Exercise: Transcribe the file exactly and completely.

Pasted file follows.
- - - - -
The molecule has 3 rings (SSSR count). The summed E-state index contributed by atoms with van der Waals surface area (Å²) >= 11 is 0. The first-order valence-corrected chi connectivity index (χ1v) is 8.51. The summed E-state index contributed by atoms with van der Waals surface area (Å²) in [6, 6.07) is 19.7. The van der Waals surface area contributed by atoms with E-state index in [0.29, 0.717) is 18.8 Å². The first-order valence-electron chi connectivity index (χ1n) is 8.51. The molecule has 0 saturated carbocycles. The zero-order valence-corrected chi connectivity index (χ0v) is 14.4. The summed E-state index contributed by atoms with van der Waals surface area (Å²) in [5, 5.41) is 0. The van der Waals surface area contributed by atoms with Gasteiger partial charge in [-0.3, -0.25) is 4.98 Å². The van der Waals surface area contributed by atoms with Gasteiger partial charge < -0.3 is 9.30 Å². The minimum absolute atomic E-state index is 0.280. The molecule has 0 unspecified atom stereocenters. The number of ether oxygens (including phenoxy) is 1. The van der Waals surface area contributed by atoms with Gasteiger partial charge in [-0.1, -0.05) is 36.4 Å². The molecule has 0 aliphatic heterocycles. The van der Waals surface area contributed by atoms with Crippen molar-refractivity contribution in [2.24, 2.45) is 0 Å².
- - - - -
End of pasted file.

The molecule has 3 rings (SSSR count). The summed E-state index contributed by atoms with van der Waals surface area (Å²) >= 11 is 0. The first-order valence-corrected chi connectivity index (χ1v) is 8.51. The summed E-state index contributed by atoms with van der Waals surface area (Å²) in [6, 6.07) is 19.7. The van der Waals surface area contributed by atoms with E-state index in [0.29, 0.717) is 18.8 Å². The first-order valence-electron chi connectivity index (χ1n) is 8.51. The molecule has 0 saturated carbocycles. The zero-order valence-corrected chi connectivity index (χ0v) is 14.4. The summed E-state index contributed by atoms with van der Waals surface area (Å²) in [5, 5.41) is 0. The van der Waals surface area contributed by atoms with Gasteiger partial charge in [-0.3, -0.25) is 4.98 Å². The van der Waals surface area contributed by atoms with Gasteiger partial charge < -0.3 is 9.30 Å². The minimum absolute atomic E-state index is 0.280. The molecule has 0 unspecified atom stereocenters. The number of ether oxygens (including phenoxy) is 1. The van der Waals surface area contributed by atoms with Gasteiger partial charge in [-0.1, -0.05) is 36.4 Å². The molecule has 0 aliphatic heterocycles. The van der Waals surface area contributed by atoms with Crippen molar-refractivity contribution in [2.24, 2.45) is 0 Å².